Hermes Stalking Argus, n.d.
Christian Wilhelm Ernst Dietrich (German, 1712–1774)
Graphite, brush and point of brush, and gray wash on beige laid paper, 10 15/16 x 14 7/16 in. Crocker Art Museum, E. B. Crocker Collection, 1871.66.

Almost the entire life of the painter and curator Christian Wilhelm Ernst Dietrich was spent at courts in his native city of Weimar and then in Dresden under Augustus the Strong of Saxony. He was most likely trained by his father, a court painter, though his maternal grandfather was also an artist. His sister and nephew became painters as well. At the age of 12, he was apprenticed to the landscapist Johann Alexander Thiele in Dresden.

Dietrich’s talent soon attracted the attention of Augustus the Strong who, along with other nobles, funded his further study. Dietrich spent time in the Netherlands in the 1730s before being appointed court painter for Saxony in 1741. He became adept at reproducing the style of Dutch 17th-century painters as well as developing his own landscape style, for which he became known as the "Raphael of landscape." He traveled to Italy in 1743 and was made professor at the Dresden art academy at its founding in 1764, a post he held until his death. During the later part of his career, Dietrich was also curator of the collection at the Saxon court.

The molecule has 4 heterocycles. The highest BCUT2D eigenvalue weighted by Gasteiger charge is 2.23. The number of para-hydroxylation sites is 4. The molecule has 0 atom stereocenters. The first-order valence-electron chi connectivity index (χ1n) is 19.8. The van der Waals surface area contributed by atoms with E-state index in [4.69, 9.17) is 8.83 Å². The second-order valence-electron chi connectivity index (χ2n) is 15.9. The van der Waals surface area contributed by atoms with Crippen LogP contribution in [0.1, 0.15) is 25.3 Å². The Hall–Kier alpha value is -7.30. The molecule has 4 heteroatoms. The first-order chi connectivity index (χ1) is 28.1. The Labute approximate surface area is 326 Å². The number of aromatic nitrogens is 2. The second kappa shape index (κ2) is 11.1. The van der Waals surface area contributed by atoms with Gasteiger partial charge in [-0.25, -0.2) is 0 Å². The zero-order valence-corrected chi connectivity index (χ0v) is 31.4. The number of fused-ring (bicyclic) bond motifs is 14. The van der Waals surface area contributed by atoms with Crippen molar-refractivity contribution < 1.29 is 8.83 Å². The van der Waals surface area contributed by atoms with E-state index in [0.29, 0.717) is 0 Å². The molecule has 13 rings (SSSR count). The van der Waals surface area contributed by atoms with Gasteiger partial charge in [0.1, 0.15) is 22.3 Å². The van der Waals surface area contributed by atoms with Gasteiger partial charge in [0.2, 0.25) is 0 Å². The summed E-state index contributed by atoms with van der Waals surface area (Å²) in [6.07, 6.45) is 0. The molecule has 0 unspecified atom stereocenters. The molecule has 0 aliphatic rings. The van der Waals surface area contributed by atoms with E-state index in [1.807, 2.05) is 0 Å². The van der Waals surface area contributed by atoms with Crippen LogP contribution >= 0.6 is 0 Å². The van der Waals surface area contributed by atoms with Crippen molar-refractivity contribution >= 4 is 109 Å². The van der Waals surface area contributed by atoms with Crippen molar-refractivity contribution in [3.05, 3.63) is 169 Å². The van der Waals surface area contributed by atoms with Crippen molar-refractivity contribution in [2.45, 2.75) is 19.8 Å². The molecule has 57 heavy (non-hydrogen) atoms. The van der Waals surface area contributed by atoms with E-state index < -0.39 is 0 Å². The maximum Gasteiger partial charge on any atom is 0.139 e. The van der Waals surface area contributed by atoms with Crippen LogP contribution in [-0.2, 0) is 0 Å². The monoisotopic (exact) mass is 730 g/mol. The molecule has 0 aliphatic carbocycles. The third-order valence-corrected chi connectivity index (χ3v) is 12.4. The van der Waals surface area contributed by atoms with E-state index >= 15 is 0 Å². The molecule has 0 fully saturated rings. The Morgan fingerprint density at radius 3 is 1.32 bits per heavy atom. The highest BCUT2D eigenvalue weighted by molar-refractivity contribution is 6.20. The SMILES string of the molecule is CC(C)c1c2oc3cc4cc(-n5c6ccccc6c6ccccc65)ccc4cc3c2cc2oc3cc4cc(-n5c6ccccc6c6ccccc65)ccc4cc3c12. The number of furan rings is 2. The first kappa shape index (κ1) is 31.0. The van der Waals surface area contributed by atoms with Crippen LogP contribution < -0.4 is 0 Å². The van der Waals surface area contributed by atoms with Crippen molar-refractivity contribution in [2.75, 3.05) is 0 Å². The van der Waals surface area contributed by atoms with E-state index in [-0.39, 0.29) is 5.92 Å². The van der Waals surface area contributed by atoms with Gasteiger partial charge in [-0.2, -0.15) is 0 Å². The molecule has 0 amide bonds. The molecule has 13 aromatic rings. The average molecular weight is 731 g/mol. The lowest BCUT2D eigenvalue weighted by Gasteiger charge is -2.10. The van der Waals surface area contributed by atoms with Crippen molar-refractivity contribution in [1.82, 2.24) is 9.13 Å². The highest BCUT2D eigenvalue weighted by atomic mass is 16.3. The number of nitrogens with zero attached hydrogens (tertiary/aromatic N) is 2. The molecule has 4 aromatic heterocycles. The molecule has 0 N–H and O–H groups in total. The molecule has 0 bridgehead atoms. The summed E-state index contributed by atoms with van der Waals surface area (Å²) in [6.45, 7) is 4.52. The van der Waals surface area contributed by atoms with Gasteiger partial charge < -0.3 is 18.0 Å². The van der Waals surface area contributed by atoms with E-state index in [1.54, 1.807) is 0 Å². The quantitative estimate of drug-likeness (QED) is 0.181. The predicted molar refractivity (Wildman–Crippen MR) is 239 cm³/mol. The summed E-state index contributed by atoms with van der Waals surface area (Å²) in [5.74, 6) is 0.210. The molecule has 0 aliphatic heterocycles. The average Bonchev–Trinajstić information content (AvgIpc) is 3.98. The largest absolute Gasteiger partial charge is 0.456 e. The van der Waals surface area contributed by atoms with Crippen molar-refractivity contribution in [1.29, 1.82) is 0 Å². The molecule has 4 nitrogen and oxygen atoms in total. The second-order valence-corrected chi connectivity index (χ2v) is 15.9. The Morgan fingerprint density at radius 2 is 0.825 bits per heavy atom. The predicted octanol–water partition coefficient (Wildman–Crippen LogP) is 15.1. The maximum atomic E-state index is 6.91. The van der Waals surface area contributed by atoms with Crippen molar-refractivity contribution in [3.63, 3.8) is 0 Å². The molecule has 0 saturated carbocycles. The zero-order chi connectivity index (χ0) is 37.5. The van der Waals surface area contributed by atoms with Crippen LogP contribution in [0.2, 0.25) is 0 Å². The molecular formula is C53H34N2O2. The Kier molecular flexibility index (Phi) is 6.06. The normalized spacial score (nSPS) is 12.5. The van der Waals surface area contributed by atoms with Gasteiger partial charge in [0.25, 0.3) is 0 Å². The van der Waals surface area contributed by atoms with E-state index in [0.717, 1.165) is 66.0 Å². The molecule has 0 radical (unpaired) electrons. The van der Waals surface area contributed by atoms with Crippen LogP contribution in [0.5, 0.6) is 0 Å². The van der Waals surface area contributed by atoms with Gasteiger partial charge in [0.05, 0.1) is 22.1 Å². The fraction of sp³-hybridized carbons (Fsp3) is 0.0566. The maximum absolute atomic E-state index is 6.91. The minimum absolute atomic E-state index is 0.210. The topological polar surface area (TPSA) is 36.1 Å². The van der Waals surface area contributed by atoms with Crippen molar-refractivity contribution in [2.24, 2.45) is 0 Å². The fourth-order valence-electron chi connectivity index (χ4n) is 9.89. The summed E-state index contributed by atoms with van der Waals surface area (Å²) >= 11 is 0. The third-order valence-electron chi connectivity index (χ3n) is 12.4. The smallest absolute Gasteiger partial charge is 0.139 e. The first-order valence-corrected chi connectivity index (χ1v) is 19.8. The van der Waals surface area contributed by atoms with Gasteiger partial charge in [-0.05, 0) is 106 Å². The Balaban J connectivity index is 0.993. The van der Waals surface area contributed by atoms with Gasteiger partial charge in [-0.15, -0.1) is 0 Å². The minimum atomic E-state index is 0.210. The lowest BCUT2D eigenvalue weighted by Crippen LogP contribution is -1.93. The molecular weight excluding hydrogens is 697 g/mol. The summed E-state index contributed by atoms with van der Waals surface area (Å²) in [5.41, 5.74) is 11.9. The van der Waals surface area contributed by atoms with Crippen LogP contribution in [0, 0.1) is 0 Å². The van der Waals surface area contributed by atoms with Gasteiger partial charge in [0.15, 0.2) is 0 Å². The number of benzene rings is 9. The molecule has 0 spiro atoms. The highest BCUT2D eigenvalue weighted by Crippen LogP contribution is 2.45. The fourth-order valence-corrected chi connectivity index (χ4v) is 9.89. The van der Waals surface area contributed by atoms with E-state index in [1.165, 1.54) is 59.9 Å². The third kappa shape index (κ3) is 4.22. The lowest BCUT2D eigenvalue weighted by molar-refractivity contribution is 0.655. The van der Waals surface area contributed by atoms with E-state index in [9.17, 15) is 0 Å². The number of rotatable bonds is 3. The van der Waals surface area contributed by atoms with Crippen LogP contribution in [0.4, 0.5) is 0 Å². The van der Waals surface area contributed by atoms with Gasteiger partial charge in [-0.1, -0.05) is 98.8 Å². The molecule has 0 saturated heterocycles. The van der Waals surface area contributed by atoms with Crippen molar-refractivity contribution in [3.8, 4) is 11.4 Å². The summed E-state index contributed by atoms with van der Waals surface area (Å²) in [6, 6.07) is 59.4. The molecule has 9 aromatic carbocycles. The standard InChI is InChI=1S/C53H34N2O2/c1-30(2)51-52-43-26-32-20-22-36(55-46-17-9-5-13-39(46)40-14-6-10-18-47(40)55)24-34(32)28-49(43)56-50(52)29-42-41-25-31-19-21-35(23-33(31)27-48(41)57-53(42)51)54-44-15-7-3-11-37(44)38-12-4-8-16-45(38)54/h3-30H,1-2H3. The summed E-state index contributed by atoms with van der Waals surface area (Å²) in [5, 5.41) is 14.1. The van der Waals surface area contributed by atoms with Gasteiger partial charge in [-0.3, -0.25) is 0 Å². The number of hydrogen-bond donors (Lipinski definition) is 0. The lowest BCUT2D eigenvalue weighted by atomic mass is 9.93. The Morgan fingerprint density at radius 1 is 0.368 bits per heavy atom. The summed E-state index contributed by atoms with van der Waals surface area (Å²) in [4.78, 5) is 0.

Hermes Stalking Argus shows the attractions of brush drawing. The artist uses a variety of controlled and gestural strokes to capture the musculature of the bodies, inquisitive animal expressions, and the leafy forest beyond. In the story, Jupiter has made Argus guardian of his transformed lover Io, here seen as a cow. Mercury, sent by Juno, lulls him to sleep with his flute and decapitates him with his sword, which he conceals here behind his leg. Dietrich grappled with Io’s placement, depicting her twice in ink, at lower left and upper right, and once in graphite, at lower right.

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